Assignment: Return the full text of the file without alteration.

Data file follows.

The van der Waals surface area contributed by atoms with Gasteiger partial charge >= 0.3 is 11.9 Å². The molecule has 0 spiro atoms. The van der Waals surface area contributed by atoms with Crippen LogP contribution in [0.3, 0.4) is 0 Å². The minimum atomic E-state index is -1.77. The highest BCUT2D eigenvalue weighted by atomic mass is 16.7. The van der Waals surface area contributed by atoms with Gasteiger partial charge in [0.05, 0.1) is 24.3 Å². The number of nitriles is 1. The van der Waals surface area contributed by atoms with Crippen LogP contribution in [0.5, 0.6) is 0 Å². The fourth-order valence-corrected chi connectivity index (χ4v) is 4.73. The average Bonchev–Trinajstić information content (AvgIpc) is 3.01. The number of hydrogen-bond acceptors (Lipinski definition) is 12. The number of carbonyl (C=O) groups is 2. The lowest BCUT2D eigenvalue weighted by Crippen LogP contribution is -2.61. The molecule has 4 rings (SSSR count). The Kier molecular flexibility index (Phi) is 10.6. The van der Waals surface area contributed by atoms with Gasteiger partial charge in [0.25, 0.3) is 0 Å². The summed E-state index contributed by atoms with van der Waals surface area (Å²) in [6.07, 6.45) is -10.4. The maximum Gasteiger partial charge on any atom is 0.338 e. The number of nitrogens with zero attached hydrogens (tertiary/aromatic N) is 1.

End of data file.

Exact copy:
The van der Waals surface area contributed by atoms with Gasteiger partial charge >= 0.3 is 11.9 Å². The molecule has 0 spiro atoms. The van der Waals surface area contributed by atoms with Crippen LogP contribution in [0.3, 0.4) is 0 Å². The minimum atomic E-state index is -1.77. The highest BCUT2D eigenvalue weighted by atomic mass is 16.7. The van der Waals surface area contributed by atoms with Gasteiger partial charge in [0.05, 0.1) is 24.3 Å². The number of nitriles is 1. The van der Waals surface area contributed by atoms with Crippen LogP contribution in [0.5, 0.6) is 0 Å². The fourth-order valence-corrected chi connectivity index (χ4v) is 4.73. The average Bonchev–Trinajstić information content (AvgIpc) is 3.01. The number of hydrogen-bond acceptors (Lipinski definition) is 12. The number of carbonyl (C=O) groups is 2. The lowest BCUT2D eigenvalue weighted by Crippen LogP contribution is -2.61. The molecule has 4 rings (SSSR count). The Kier molecular flexibility index (Phi) is 10.6. The van der Waals surface area contributed by atoms with Gasteiger partial charge in [0.25, 0.3) is 0 Å². The summed E-state index contributed by atoms with van der Waals surface area (Å²) in [6.07, 6.45) is -10.4. The maximum Gasteiger partial charge on any atom is 0.338 e. The number of nitrogens with zero attached hydrogens (tertiary/aromatic N) is 1.